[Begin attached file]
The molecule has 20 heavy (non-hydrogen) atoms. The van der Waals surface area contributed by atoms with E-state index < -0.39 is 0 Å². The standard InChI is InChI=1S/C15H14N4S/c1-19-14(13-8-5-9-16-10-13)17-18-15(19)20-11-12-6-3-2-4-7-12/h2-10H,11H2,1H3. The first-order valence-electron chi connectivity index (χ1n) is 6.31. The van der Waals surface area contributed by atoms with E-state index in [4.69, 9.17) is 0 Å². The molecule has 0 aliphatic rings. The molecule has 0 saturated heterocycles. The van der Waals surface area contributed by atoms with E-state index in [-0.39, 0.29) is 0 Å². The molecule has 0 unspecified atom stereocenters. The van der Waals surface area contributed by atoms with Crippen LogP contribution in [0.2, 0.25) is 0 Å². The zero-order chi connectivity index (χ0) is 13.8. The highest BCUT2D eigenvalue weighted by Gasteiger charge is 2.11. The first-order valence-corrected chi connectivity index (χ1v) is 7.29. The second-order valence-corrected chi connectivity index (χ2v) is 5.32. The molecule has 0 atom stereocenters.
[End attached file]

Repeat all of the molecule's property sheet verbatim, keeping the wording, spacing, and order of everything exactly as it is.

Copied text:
The molecule has 20 heavy (non-hydrogen) atoms. The van der Waals surface area contributed by atoms with E-state index < -0.39 is 0 Å². The standard InChI is InChI=1S/C15H14N4S/c1-19-14(13-8-5-9-16-10-13)17-18-15(19)20-11-12-6-3-2-4-7-12/h2-10H,11H2,1H3. The first-order valence-electron chi connectivity index (χ1n) is 6.31. The van der Waals surface area contributed by atoms with E-state index in [4.69, 9.17) is 0 Å². The molecule has 0 aliphatic rings. The molecule has 0 saturated heterocycles. The van der Waals surface area contributed by atoms with E-state index in [-0.39, 0.29) is 0 Å². The molecule has 0 unspecified atom stereocenters. The van der Waals surface area contributed by atoms with Crippen LogP contribution in [0.2, 0.25) is 0 Å². The zero-order chi connectivity index (χ0) is 13.8. The highest BCUT2D eigenvalue weighted by Gasteiger charge is 2.11. The first-order valence-corrected chi connectivity index (χ1v) is 7.29. The second-order valence-corrected chi connectivity index (χ2v) is 5.32. The molecule has 0 atom stereocenters.